NSA kills inquiry into NSA


With the stroke of a pen in 2002 President Bush effectively gutted the Fourth Amendment so his cronies at the NSA could listen in on your phone conversations. Tuesday the investigation into the agency's illegal warrantless wiretapping was shut down - by the NSA.

Wednesday, H. Marshall Jarrett, of the Justice Department's Office of Professional Responsibility, notified Democratic Rep. Maurice Hinchey of New York that his staff was ending its investigation into the NSA, because the very same agency refused to grant them security clearance.

"We have been unable to make any meaningful progress in our investigation because OPR has been denied security clearances for access to information about the NSA program," Jarrett wrote in a fax.

Jarrett says that beginning in January he and his staff made repeated requests for clearance. On Tuesday they were denied.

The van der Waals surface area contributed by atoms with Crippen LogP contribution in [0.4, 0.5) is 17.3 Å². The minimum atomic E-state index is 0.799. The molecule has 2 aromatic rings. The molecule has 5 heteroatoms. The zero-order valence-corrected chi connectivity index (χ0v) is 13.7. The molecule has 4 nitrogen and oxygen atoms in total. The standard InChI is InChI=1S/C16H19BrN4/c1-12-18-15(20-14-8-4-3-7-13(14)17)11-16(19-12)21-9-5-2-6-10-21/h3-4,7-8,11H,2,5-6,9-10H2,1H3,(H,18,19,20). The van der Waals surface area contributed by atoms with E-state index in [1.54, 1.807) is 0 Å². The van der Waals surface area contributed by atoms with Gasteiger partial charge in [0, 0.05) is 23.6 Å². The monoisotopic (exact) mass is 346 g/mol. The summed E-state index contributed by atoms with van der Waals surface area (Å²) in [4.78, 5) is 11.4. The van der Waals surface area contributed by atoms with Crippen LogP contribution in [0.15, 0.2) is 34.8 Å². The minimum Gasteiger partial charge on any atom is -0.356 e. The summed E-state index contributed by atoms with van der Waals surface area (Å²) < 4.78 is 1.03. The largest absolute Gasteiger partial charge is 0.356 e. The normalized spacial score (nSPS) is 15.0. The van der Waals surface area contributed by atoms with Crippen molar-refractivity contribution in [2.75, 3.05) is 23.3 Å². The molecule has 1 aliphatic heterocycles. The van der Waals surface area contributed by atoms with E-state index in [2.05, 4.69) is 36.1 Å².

"Without these clearances, we cannot investigate this matter and therefore have closed our investigation," Jarrett wrote.

Justice Department spokesman Brian Roehrkasse maintained the administration's "trust us" stance, insisting the wiretap program "has been subject to extensive oversight both in the executive branch and in Congress from the time of its inception."

The program has been under the watchful eye of Gen. Michael Hayden, Bush's nominee to take over the CIA.

Hayden yesterday told Senator Dick Durbin that he may be open to hearings that would change the Foreign Intelligence Surveillance Act laws that the wiretaps were designed to break.

"With all the publicity that has surrounded this program, we may be closer to the possibility of asking for a change in FISA. "He didn't say he would," Durbin said.

Now that everybody knows Hayden and his boss are criminals, they're open to changing the laws they've been breaking?

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